By Ryder Davis
Daily Press Intern
A recent forum at a Santa Monica church gave locals a chance to hear from and interact with a group of Islamic researchers touring the Los Angeles area.
A group of seven female Pakistani researchers from the International Islamic University of Islamabad (IIUI) held a panel discussion at the Quaker Meeting House in Santa Monica this month to promote “Academic Activism.”
The women spoke one by one, offering their observations, insights, and opinions on the selected themes and other relevant issues. Topics covered included the teaching of the Quran, women’s role in Pakistani religion and peace, the Pakistani feudal system, domestic violence in Pakistan, the core values of Islam, and teaching tolerance and peace. Members of the crowd of 30 or so, mostly Quakers, engaged the women by asking informed and inquisitive questions throughout.
One woman touched on the perception of Muslims in America and said in the U.S., people view Muslims as terrorists. However, she said all religions have certain values; truth, piety, peace, love, and more but recently these values have been eliminated and diminished by extremists, replaced by violence and rift.
The panel, led by Dr. Munazza Yaqoob, is one of five they are holding in the Los Angeles area. Their trip to California was sponsored by the US State Department, and coordinated by independent filmmaker Jennifer Lee.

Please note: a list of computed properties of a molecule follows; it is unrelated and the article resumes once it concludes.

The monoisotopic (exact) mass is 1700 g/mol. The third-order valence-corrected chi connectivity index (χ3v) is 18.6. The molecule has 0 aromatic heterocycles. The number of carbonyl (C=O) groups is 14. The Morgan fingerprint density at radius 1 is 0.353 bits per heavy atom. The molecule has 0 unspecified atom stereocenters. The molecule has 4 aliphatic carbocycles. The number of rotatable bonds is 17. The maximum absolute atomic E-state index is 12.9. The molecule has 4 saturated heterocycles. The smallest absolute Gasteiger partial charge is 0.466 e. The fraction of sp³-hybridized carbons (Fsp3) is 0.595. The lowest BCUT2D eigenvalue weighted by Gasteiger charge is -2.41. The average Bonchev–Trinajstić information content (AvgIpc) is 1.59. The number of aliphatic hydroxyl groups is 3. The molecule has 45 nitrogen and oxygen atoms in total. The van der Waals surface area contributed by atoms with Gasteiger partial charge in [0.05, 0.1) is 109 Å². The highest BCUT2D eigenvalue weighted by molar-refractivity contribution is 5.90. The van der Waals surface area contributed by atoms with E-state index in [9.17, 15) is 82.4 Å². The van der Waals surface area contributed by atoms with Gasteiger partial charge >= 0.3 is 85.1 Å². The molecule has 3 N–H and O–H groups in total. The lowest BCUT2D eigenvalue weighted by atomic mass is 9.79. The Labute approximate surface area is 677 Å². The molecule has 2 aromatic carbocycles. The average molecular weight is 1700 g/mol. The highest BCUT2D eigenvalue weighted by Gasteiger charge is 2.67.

Yaqoob and her colleagues invited Lee to show her documentary “Feminist: Stories from Women’s Liberation” at IIUI in 2013, and after doing so Lee encouraged the group to come to California on a speaking tour. The women wrote a proposal for funding to the U.S. State Department, and eventually received funds.
Lee chose the Santa Monica Quaker Meeting House, also known as Santa Monica Friends Meeting, as one speaking location because she once lived in an Atlanta Quaker meeting house.
The Santa Monica organization describes itself as are part of the Religious Society of Friends, or Quakers.
“Our meetings for worship are held in expectant silence, with no formal program or clergy. Each worshiper seeks to listen to the Spirit of God within. We bring to our worship a wide variety of religious experience. We believe that all people are equal and have equal access to the inner Light. When we gather in silence to worship, we are collectively seeking the presence of the Divine.”
Meetings have been held there every Sunday since 1962.